A dependent person typically performs poorly at work and school. He attends less often. When he is present, he shows signs of poor attention and is less likely to participate.
He also forgets the details of what happened at these events. His memory of particulars and minutiae will remain fuzzy.
4) Relationship Issues
Those struggling with addiction lash out at those closest to them. Quarreling may become common. Your loved one may avoid you and others: particularly friends, co-workers, teachers, classmates, and supervisors.
If you confront your loved one about the addiction, expect hot-tempered confrontation. It’s the most common reaction from addicts. If you do approach him, do so filled with great compassion.
Also, stick to the facts. That’s why you’re keeping a list. State each observation without criticism.
Connect the dots. Point out any irregularities and the events surrounding them. Show the facts and how they correlate to one another.
If your loved one has a chemical dependency, she may often show signs of illness.
Look for symptoms such as nervousness and anxiety, trembling, and excessive sweating. Some other signs include vomiting, insomnia, depression, and fatigue.
She may also show a loss of appetite. She may have recently started having headaches.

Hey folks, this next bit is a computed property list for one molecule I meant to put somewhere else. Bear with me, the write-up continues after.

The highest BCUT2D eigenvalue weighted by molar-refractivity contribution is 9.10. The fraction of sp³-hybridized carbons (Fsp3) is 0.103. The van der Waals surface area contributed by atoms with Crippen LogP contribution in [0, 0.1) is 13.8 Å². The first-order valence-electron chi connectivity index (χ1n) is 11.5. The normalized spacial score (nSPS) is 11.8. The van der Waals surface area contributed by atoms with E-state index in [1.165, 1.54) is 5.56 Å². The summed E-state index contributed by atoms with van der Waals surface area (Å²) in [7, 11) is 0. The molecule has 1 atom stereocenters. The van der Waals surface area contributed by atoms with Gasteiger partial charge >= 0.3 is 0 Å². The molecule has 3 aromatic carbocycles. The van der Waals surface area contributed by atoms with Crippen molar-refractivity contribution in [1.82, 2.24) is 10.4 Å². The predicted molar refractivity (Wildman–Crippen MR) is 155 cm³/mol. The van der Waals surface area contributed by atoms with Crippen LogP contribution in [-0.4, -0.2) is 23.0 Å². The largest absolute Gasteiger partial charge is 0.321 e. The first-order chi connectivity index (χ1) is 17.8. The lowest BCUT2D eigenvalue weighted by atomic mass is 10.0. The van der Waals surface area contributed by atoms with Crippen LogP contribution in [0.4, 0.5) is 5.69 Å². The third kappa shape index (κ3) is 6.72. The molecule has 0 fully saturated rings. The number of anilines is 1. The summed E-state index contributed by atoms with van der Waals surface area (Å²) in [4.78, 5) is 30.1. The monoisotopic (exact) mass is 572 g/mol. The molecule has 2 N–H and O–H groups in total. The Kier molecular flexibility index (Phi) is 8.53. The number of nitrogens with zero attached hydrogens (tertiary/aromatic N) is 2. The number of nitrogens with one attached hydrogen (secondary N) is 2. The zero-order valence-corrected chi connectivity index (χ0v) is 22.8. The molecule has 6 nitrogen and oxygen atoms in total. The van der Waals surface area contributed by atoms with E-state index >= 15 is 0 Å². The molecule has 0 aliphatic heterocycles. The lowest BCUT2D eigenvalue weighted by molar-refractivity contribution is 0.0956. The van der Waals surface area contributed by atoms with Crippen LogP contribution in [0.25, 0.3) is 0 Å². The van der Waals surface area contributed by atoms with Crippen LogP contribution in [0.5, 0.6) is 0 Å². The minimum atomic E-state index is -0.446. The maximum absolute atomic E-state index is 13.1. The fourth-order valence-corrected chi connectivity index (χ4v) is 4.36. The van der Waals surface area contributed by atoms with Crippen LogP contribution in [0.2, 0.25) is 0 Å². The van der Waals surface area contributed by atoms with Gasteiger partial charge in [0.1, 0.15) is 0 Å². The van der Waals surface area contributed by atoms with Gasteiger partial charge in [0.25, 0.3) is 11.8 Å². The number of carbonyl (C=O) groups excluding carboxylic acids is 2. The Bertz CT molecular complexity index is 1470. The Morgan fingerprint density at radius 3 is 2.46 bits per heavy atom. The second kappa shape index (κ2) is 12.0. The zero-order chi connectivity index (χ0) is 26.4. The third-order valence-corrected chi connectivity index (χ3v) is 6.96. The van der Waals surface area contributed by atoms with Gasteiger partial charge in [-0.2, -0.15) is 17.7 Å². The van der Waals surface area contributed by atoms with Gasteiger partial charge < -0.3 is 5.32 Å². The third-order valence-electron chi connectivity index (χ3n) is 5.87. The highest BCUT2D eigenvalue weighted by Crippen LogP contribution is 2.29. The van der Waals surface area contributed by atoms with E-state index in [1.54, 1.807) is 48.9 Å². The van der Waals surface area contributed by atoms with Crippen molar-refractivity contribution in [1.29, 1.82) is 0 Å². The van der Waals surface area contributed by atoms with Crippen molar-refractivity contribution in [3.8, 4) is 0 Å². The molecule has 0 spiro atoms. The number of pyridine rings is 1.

Look for dark circles or yellowing around her eyes and a pale complexion. If she looks like she perpetually has the flu, see a doctor. If she refuses, it’s a clear indicator.
6) Loss of Control
If you know your loved one is drinking or using drugs, pay close attention to the amount they take. Watch for signs she is using more than she intended. Listen to the promises she makes to herself and others.
Those with a chemical dependency will use drugs more than they intended. They will use them in greater quantities, and for longer periods than they planned. They have increased tolerances as their body adapts to the substance.
Addiction controls choices. Remember that. Your loved one may not be in the driver’s seat. Always approach her with compassion.
7) Continuing to Use Despite Negative Consequences
Look for signs that she continues drinking or using drugs despite the consequences. Consider her lifestyle, her relationships, and her health. Have any of these declined as a direct result of her chemical use?
What about her job or education? Have either degenerated in the past three weeks?
Does your loved one recognize these changes but remain unwavering in her drug use? This is a sure-fire sign of dependency.
Poor decision making, loss of control, and increased risk-taking are some of the most common signs of addiction.
If you think she has a problem, train yourself to observe her behaviors, not her words. Remember you’re looking for changes in her patterns.
Now, What Can You Do About It?
What do you do if your loved one suffers from a dependency?
Never try to treat the dependency yourself. You risk making things worse. You may also create a greater rift between you and your loved one.
That’ll make it harder to convince him he needs help.
If you know he has a problem, contact an expert now. Don’t wait.
Every second counts.